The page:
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|Title:||Treatment and survival from breast cancer: The experience of patients at South Australian teaching hospitals between 1977 and 2003|
|Citation:||Journal of Evaluation in Clinical Practice, 2007; 13(2):212-220|
|Publisher:||Blackwell Science Ltd|
|Colin Luke, Grantley Gill, Stephen Birrell, Vlad Humeniuk, Martin Borg, Christos Karapetis, Bogda Koczwara, Ian Olver, Michael Penniment, Ken Pittman, Tim Price, David Walsh, Eng Kiat (Eric) Yeoh and David Roder|
|Abstract:||Rationale: Treatment guidelines recommend a more conservative surgical approach than mastectomy for early stage breast cancer and a stronger emphasis on adjuvant therapy. Registry data at South Australian teaching hospitals have been used to monitor survivals and treatment in relation to these guidelines. Aims and objectives: To use registry data to: (1) investigate trends in survival and treatment; and (2) compare treatment with guidelines. Methods: Registry data from three teaching hospitals were used to analyse trends in primary courses of treatment of breast cancers during 1977–2003 (n = 4671), using univariate analyses and multiple logistic regression. Disease-specific survivals were analysed using Kaplan–Meier product limit estimates and multivariable Cox proportional hazards regression. Results: The 5-year survival was 79.9%, but with a secular increase, reaching 83.6% in 1997–2003. The relative risk of death (95% confidence limits) was 0.74 (0.62, 0.88) for 1997–2003, compared with previous diagnoses, after adjusting for tumour node metastasis stage, grade, age and place of residence. Treatment changes included an increase in conservative surgery (as opposed to mastectomy) from 51.7% in 1977–1990 to 76.8% in 1997–2003 for stage I (P < 0.001) and from 31.1% to 52.2% across these periods for stage II (P < 0.001). Adjuvant radiotherapy also became more common (P < 0.001), with 20.6% of patients receiving this treatment in 1977–1990 compared with 60.7% in 1997–2003. Radiotherapy generally was more prevalent when conservative surgery was provided, although also relatively common in mastectomy patients when tumour diameters exceeded 50 mm or when there were four or more involved nodes. The proportion of patients receiving chemotherapy increased (P < 0.001), from 19.6% in 1977–1990 to 36.9% in 1997–2003, and the proportion having hormone therapy also increased (P < 0.001), from 34.3% to 59.4% between these periods. Conclusions: Survivals appear to be increasing and treatment trends are broadly consistent with guideline directions, and the earlier research on which these recommendations were based.|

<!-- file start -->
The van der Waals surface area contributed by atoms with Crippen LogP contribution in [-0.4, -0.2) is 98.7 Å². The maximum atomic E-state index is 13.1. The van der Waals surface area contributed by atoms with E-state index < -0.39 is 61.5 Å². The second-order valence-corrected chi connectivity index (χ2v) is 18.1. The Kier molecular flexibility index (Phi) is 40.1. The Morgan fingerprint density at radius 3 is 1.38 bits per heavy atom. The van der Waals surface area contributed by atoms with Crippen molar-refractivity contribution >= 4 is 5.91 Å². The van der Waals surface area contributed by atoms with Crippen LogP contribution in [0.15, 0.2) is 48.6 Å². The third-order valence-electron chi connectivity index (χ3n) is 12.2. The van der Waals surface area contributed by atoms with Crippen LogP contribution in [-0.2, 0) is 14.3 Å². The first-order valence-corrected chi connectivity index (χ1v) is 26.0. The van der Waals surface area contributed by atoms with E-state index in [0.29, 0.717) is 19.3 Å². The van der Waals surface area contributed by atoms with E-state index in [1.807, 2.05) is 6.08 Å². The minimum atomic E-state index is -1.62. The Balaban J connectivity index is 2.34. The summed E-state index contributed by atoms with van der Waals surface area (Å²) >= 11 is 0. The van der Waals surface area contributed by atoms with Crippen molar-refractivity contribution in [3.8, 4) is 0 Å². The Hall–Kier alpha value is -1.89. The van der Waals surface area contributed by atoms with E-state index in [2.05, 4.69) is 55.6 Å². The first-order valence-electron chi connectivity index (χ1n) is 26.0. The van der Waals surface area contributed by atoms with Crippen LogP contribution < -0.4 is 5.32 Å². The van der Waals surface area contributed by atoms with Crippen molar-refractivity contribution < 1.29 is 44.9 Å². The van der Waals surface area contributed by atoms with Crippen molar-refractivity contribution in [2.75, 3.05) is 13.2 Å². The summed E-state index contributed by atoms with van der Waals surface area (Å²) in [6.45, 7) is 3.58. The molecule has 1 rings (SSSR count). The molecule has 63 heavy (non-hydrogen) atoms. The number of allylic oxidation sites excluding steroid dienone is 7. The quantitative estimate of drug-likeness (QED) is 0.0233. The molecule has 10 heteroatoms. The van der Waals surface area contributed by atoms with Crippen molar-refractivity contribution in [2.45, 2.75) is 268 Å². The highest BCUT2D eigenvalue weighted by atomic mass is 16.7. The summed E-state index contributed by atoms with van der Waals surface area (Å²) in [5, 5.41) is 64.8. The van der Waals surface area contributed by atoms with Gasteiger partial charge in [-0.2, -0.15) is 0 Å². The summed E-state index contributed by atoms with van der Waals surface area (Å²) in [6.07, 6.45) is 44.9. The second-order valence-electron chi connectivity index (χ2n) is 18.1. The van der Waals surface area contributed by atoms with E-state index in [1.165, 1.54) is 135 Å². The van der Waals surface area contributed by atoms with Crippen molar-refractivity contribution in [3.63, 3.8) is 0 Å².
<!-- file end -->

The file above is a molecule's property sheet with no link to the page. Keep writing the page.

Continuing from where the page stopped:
|Keywords:||Humans; Breast Neoplasms; Registries; Proportional Hazards Models; Survival Analysis; Adult; Aged; Aged, 80 and over; Middle Aged; Patients; Hospitals, Teaching; South Australia; Female|
|Appears in Collections:||Medicine publications|
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